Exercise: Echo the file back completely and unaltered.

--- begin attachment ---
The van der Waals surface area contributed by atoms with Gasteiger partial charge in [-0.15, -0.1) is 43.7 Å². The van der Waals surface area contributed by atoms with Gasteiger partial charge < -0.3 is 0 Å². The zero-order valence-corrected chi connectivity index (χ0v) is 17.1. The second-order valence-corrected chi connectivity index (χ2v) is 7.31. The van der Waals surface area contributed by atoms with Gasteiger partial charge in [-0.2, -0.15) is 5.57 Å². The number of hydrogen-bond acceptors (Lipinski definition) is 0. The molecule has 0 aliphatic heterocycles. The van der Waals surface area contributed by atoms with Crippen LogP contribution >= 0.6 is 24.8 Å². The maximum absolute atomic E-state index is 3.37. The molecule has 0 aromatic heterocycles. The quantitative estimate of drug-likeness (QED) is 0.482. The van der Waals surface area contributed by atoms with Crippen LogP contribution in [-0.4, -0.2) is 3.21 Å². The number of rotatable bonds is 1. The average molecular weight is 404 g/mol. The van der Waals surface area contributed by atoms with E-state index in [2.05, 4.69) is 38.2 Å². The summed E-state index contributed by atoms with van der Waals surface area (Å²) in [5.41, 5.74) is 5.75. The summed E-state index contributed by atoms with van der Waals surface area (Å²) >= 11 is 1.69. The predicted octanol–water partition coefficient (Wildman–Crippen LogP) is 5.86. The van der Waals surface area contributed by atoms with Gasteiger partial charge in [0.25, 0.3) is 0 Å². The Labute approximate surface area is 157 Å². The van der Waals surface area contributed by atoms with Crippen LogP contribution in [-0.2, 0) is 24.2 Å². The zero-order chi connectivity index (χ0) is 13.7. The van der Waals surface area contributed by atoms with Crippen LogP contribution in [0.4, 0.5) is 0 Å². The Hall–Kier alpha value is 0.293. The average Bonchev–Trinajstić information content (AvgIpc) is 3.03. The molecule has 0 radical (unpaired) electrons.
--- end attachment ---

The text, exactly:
The van der Waals surface area contributed by atoms with Gasteiger partial charge in [-0.15, -0.1) is 43.7 Å². The van der Waals surface area contributed by atoms with Gasteiger partial charge < -0.3 is 0 Å². The zero-order valence-corrected chi connectivity index (χ0v) is 17.1. The second-order valence-corrected chi connectivity index (χ2v) is 7.31. The van der Waals surface area contributed by atoms with Gasteiger partial charge in [-0.2, -0.15) is 5.57 Å². The number of hydrogen-bond acceptors (Lipinski definition) is 0. The molecule has 0 aliphatic heterocycles. The van der Waals surface area contributed by atoms with Crippen LogP contribution >= 0.6 is 24.8 Å². The maximum absolute atomic E-state index is 3.37. The molecule has 0 aromatic heterocycles. The quantitative estimate of drug-likeness (QED) is 0.482. The van der Waals surface area contributed by atoms with Crippen LogP contribution in [-0.4, -0.2) is 3.21 Å². The number of rotatable bonds is 1. The average molecular weight is 404 g/mol. The van der Waals surface area contributed by atoms with E-state index in [2.05, 4.69) is 38.2 Å². The summed E-state index contributed by atoms with van der Waals surface area (Å²) in [5.41, 5.74) is 5.75. The summed E-state index contributed by atoms with van der Waals surface area (Å²) >= 11 is 1.69. The predicted octanol–water partition coefficient (Wildman–Crippen LogP) is 5.86. The van der Waals surface area contributed by atoms with Gasteiger partial charge in [0.25, 0.3) is 0 Å². The Labute approximate surface area is 157 Å². The van der Waals surface area contributed by atoms with Crippen LogP contribution in [-0.2, 0) is 24.2 Å². The zero-order chi connectivity index (χ0) is 13.7. The van der Waals surface area contributed by atoms with Crippen LogP contribution in [0.4, 0.5) is 0 Å². The Hall–Kier alpha value is 0.293. The average Bonchev–Trinajstić information content (AvgIpc) is 3.03. The molecule has 0 radical (unpaired) electrons.